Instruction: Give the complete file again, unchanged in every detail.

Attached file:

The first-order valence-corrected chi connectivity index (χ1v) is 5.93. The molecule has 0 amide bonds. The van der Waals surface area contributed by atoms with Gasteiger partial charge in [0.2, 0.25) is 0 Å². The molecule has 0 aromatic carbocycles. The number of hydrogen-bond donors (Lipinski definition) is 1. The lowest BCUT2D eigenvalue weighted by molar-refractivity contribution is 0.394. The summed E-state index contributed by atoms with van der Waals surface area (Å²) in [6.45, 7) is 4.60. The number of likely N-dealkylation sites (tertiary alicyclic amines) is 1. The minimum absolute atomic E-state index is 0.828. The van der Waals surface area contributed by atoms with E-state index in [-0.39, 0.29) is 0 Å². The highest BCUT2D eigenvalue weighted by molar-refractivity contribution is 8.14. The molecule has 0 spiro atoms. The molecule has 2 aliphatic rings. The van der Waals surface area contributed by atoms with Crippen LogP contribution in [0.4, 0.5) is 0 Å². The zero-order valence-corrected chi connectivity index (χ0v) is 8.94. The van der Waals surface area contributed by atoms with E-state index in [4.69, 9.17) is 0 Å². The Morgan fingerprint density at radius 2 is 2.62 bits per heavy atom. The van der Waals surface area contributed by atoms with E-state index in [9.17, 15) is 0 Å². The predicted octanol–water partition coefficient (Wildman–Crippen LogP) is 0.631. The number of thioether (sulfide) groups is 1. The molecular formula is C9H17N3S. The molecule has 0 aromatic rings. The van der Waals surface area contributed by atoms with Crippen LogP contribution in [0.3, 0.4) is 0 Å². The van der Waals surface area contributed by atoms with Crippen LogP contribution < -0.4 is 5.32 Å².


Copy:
The first-order valence-corrected chi connectivity index (χ1v) is 5.93. The molecule has 0 amide bonds. The van der Waals surface area contributed by atoms with Gasteiger partial charge in [0.2, 0.25) is 0 Å². The molecule has 0 aromatic carbocycles. The number of hydrogen-bond donors (Lipinski definition) is 1. The lowest BCUT2D eigenvalue weighted by molar-refractivity contribution is 0.394. The summed E-state index contributed by atoms with van der Waals surface area (Å²) in [6.45, 7) is 4.60. The number of likely N-dealkylation sites (tertiary alicyclic amines) is 1. The minimum absolute atomic E-state index is 0.828. The van der Waals surface area contributed by atoms with E-state index in [-0.39, 0.29) is 0 Å². The highest BCUT2D eigenvalue weighted by molar-refractivity contribution is 8.14. The molecule has 0 spiro atoms. The molecule has 2 aliphatic rings. The van der Waals surface area contributed by atoms with Crippen LogP contribution in [0.4, 0.5) is 0 Å². The zero-order valence-corrected chi connectivity index (χ0v) is 8.94. The van der Waals surface area contributed by atoms with E-state index in [4.69, 9.17) is 0 Å². The Morgan fingerprint density at radius 2 is 2.62 bits per heavy atom. The van der Waals surface area contributed by atoms with E-state index in [9.17, 15) is 0 Å². The predicted octanol–water partition coefficient (Wildman–Crippen LogP) is 0.631. The number of thioether (sulfide) groups is 1. The molecular formula is C9H17N3S. The molecule has 0 aromatic rings. The van der Waals surface area contributed by atoms with Crippen LogP contribution in [0.3, 0.4) is 0 Å². The van der Waals surface area contributed by atoms with Crippen LogP contribution < -0.4 is 5.32 Å².